Bryce found an online article in English this morning that informed us that we are experiencing the worst flooding in the area for 24 years. In Hanoi city the water is chest deep in places. There have been 19 deaths there as a result of the water. The dean of Bryce’s department stopped by this morning to soberly warn us not to let the children play outside. I think he feels somewhat responsible for our safety.

Here, near the university, the water is about knee deep and the atmosphere is still playful. Every time the rain stops the students head outside and start splashing each other with the murky water and shrieking like monkeys.

Saturday, November 1, 2008


Yesterday morning the there were several places the little ponds had swelled beyond their banks and the streets were still ankle deep in water. Our friend said it was perfect weather for fishing. We took some buckets out to the fields behind the agronomy building and started picking up the tiny silver fish that had been stranded there by receding water. We waded through deeper water just for fun before we were chased inside by more pounding rain. Now we have two buckets with live fish sitting in our room. We never got around to asking what they were for.

Halloween Week Highlights

  1. We put together the “costumes” for the kids with the clothes we have here. Titus was Spiderman (spidey jammies, gray gloves, black socks). Maggie changed her costume daily between a Vietnamese lady (her new ao dai), a gymnastics teacher (swimming suit and leggings), and a “matchy matchy girl” (she picked out a shirt and skirt that matched each other. I think it was her favorite costume). They both seemed totally happy with what they came up with.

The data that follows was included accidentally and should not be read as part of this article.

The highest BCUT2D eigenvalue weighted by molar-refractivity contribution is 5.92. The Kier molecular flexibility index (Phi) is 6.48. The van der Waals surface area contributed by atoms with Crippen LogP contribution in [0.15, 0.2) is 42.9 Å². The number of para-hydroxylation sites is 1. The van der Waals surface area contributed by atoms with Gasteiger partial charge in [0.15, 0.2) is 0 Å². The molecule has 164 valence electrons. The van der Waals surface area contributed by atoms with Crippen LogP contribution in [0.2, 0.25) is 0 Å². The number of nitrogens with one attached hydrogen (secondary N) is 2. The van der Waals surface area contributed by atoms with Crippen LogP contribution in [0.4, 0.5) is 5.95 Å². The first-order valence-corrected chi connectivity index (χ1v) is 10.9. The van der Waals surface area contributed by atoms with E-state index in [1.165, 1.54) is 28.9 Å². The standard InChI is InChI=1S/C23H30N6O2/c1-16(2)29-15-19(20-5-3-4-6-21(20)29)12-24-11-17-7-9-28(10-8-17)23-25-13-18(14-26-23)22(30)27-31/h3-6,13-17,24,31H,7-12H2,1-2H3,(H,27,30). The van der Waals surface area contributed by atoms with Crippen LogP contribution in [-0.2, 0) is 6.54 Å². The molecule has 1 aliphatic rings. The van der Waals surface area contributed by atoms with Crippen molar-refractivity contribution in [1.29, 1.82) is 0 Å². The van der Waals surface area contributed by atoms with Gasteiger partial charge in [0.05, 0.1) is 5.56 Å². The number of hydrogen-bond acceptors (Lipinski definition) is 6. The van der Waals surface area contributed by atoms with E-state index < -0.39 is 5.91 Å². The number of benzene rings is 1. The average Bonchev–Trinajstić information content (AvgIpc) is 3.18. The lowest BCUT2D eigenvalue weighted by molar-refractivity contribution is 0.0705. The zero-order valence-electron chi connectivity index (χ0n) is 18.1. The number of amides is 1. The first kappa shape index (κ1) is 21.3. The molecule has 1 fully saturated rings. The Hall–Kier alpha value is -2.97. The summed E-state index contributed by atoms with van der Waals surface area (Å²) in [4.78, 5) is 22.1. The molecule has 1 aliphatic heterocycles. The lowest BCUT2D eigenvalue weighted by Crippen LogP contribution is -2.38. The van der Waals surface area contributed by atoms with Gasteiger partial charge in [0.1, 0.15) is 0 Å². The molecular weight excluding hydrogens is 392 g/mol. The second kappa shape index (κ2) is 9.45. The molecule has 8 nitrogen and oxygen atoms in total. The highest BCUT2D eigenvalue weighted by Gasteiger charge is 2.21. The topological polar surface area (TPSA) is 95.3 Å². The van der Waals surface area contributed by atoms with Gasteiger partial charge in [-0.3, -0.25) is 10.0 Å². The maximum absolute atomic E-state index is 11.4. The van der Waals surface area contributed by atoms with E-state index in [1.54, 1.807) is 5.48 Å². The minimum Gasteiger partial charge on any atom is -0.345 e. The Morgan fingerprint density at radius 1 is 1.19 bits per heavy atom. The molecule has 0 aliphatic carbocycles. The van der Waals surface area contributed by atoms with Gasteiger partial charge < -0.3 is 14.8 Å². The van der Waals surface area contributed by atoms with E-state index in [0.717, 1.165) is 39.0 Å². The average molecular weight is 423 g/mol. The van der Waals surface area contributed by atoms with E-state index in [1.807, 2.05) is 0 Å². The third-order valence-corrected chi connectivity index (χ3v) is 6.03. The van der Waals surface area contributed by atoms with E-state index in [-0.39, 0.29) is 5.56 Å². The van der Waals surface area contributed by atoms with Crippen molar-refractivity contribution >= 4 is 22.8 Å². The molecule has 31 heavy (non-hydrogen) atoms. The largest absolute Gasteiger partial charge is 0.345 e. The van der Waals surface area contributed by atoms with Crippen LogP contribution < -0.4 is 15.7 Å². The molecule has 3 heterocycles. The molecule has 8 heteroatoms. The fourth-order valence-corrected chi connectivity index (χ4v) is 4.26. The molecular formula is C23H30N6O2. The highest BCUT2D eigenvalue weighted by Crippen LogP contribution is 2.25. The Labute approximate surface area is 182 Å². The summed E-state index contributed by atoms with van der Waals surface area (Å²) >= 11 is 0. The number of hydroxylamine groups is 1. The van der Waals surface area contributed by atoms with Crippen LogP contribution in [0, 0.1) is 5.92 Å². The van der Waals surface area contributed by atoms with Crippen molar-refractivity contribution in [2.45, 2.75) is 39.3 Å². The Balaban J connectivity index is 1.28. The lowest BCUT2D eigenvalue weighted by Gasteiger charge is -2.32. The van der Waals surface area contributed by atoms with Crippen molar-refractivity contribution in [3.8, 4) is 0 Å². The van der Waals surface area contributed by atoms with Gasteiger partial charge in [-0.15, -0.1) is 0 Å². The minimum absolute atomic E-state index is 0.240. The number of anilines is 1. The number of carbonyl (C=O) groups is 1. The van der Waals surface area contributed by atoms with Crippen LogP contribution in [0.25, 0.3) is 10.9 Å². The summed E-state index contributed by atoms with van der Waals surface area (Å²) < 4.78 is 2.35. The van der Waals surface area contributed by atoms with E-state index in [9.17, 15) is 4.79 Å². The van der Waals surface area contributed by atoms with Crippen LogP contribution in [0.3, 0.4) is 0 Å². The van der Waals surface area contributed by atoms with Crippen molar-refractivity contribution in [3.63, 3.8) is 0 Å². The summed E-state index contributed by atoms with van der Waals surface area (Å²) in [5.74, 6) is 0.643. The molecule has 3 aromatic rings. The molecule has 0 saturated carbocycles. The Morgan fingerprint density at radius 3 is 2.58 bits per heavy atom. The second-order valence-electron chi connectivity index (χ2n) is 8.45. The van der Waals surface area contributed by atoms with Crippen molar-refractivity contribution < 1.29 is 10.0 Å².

2. Candy, candy, and more candy. The huge pile of candy flanked happy, eager children seems to show the essence of Halloween. The candy looked way better than it tasted but the kids still loved it with predictable passion.
  3. The three rust colored pumpkins were brought in by a friend of a friend on his motorbike from hours away. We had them in our room all week and finally carved them today with some friends.
  4. My English classes took on a Halloween theme and became more party-like as the week went on. I was totally impressed with the proper students who threw caution to the wind and did the apple under the chin game. I’d like to see these guys get down when it’s not 8:00 in the morning on a school day! It was actually great of them to be so into it since Titus and Maggie came with me seeking some Halloween cheer.
  5. It rained today. A huge torrential downpour that was deafening as it came down. The courtyard filled with water several inches deep. There was a pervasive foggy mist swirling through the trees and houses. Every few minutes we saw the bright flash of lightning and heard ear splitting thunder that went on and on, as if a cosmic bowling ball had been rolled across the purple sky. Perfect spooky weather for Halloween when you’re not trick-or-treating outdoors.
  6. It rained more and more. The roads turned into rivers. The power cut out several times today including while we were carving pumpkins and trick-or-treating around the empty guest house rooms. We ended up doing these festivities by candlelight. Then we slogged through the pouring rain in knee deep water to the restaurant, where the power was still out, and ate dinner by candlelight as well.
  7. “Goodbye,” we said to our friends who had shared the evening with us. Everyone had rolled their pants up over their knees. We were huddled under umbrellas and nearly shouted to be heard over the pounding rain. “Happy Halloween.”